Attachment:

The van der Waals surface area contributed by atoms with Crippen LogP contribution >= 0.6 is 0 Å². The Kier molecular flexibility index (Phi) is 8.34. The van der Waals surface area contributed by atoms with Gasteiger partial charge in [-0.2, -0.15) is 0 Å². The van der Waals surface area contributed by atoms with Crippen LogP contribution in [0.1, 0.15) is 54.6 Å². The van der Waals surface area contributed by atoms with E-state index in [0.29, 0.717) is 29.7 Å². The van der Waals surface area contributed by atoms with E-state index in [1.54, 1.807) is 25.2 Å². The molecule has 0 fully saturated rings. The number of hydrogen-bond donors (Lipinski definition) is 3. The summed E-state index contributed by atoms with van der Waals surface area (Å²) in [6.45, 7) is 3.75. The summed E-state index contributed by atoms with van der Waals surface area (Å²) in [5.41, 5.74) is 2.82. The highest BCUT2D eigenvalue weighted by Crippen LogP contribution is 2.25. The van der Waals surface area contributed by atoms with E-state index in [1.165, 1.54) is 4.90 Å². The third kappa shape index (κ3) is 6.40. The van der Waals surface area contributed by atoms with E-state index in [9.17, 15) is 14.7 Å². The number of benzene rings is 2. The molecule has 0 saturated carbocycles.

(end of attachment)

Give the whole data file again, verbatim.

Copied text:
The van der Waals surface area contributed by atoms with Crippen LogP contribution >= 0.6 is 0 Å². The Kier molecular flexibility index (Phi) is 8.34. The van der Waals surface area contributed by atoms with Gasteiger partial charge in [-0.2, -0.15) is 0 Å². The van der Waals surface area contributed by atoms with Crippen LogP contribution in [0.1, 0.15) is 54.6 Å². The van der Waals surface area contributed by atoms with E-state index in [0.29, 0.717) is 29.7 Å². The van der Waals surface area contributed by atoms with E-state index in [1.54, 1.807) is 25.2 Å². The molecule has 0 fully saturated rings. The number of hydrogen-bond donors (Lipinski definition) is 3. The summed E-state index contributed by atoms with van der Waals surface area (Å²) in [6.45, 7) is 3.75. The summed E-state index contributed by atoms with van der Waals surface area (Å²) in [5.41, 5.74) is 2.82. The highest BCUT2D eigenvalue weighted by Crippen LogP contribution is 2.25. The van der Waals surface area contributed by atoms with E-state index in [1.165, 1.54) is 4.90 Å². The third kappa shape index (κ3) is 6.40. The van der Waals surface area contributed by atoms with E-state index in [9.17, 15) is 14.7 Å². The number of benzene rings is 2. The molecule has 0 saturated carbocycles.